CAPTAIN: I have the honor to report that, pursuant to the order of the major-general commanding, I moved with my command to Big Black railroad bridge on the morning of the 23d of November. Desiring to make a feint of attack on Jackson, Miss, the pontoon bridge was laid on the morning of the 24th and a scout of two regiments was sent out under Maj. N. B. Dale, Second Wisconsin Cavalry Volunteers who proceeded to Baker's Creek, meeting no force of the enemy. On the 25th of November, leaving the pontoon bridge in charge of the Fifth U. S. Colored Artillery (heavy) the command moved toward Benton and camped at Wesley Chapel, moving, on the 26th of November, to within three miles of Benton, and still found no enemy. On the morning of the 27th of November we marched at daylight, and the advance of a column, under Maj. J. B. Cook, Third U. S. Colored Cavalry, cut the telegraph on the railroad beyond Deasonville, and in sight of Vaughn Station, at 12:30 p.m. The railroad bridge across Big Black by four miles below, without any approach save the railroad track, and artillery could not be taken to it. Other expeditions had attempted to burn it, and failed. Since the attempt of General McArthur last May it had been strengthened by a stockade this side the river, the approach to which was over the railroad trestle work twenty-five feet high. I sent the Third U. S. Colored Calvary, Maj J. B. Cook commanding to burn it. He advance his men, dismounted down the track, with one company proceeding him on each flank in the swamp below. When some distance from the bridge the skirmishing became warm, and the back of the river and the recently erected stockade were carried with some difficulty. Repeated volleys at thirty yards' range falling to dislodge them from the stockade on the other side of the river. Major Cook formed three companies on the trestle-work, and, with only the railroad ties for a path, charged and carried the stockade under a heavy fire, the enemy only retiring when his advance was literally inside the stockade. Being heavily reinforced from Ways' Bluff Station, one mile distant, the Confederates attempted to regain their lost ground, and failed. When brush and dry trees had been gathered sufficient to burn the heavy timbers, the long trestle-work beyond the bridge, and the half mile on this side, were fired, the wind favoring, the whole of the trestle work and the major part of the bridge were consumed, repeated volleys from our men keeping the rebels from interference. The rebels left three dead, our loss, three wounded. This gallant affair reflects great credit upon Major Cook and the officers and men under his command.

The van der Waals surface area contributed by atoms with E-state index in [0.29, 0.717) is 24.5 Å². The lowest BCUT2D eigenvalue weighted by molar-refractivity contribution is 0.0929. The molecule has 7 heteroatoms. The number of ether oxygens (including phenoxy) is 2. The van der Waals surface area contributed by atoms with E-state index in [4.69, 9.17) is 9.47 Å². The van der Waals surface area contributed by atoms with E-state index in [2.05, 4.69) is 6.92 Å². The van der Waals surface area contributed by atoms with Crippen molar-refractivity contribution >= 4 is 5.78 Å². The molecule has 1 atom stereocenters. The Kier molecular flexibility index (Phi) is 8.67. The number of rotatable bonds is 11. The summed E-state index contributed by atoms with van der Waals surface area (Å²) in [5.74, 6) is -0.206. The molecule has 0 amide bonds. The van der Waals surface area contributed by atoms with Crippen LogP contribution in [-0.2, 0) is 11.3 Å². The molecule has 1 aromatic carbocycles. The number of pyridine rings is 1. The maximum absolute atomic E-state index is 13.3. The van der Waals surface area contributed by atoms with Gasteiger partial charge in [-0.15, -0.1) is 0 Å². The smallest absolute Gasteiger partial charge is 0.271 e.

In the meantime, the balance of the men had not been idle. The Fifth Illinois Cavalry, Col. John McConnell commanding, tore up and burned one mile of track, bending every rail and throwing away the chairs. The Eleventh Illinois Cavalry, Major Burbridge commanding tore one mile and a half of track, burning and vending every rail. They also burned railroad supplies at Vaughn Station $106,000 worth of railroad supplies (as per bill), 100 bales C. S. A. cotton 20 barrels salt, 4 stage coaches, large piles of grain, &c. On Monday, the 29th, Major Burbridge proceeded to Pickett Station burning all trestle work, railroad buildings, 1,200 bales, C. S. A. cotton together with large amounts of wheat and corn. The command moved toward Goodman, burning long lines of high and important trestlework. When two miles from Goodman, I sent forward the Eleventh Illinois Cavalry and Fifty Illinois Cavalry, under Col,. John McConnell, to burn railroad there. One battalion Fifth Illinois Cavalry, under colonel McConnell's orders proceeded to wagon road bridge over big Black, and although meeting fully their number of Confederates, drove them across the bridge and burned it. Colonel McConnell burnt railroad buildings at Goodman, 1,300 bales C. S. A. cotton, large amounts of corn, and wheat, 2 engines and 4 cars. The railroad is destroyed for thirty miles and cannot be repaired by the Confederates in two months with any force at their command. The importance of this must be apparent. The Black River Valley groans with its weight of corn, wheat, cattle and hogs. The railroad was finished to Jackson, Tenn, and supplies were being hurried to Hood's army. Three trains of infantry were sent to the relief of Jackson the night preceding the one in which the bridge was burnt, who will now be compelled either to walk back or wait. On the 29th of November, retracing our steps, we occupied Yazoo City at 1.p. m. our pickets being strongly attacked a few hours later. It is probable that the city would have been occupied by the enemy had we not taken possession as we did. The 30th was given to resting our tired horses.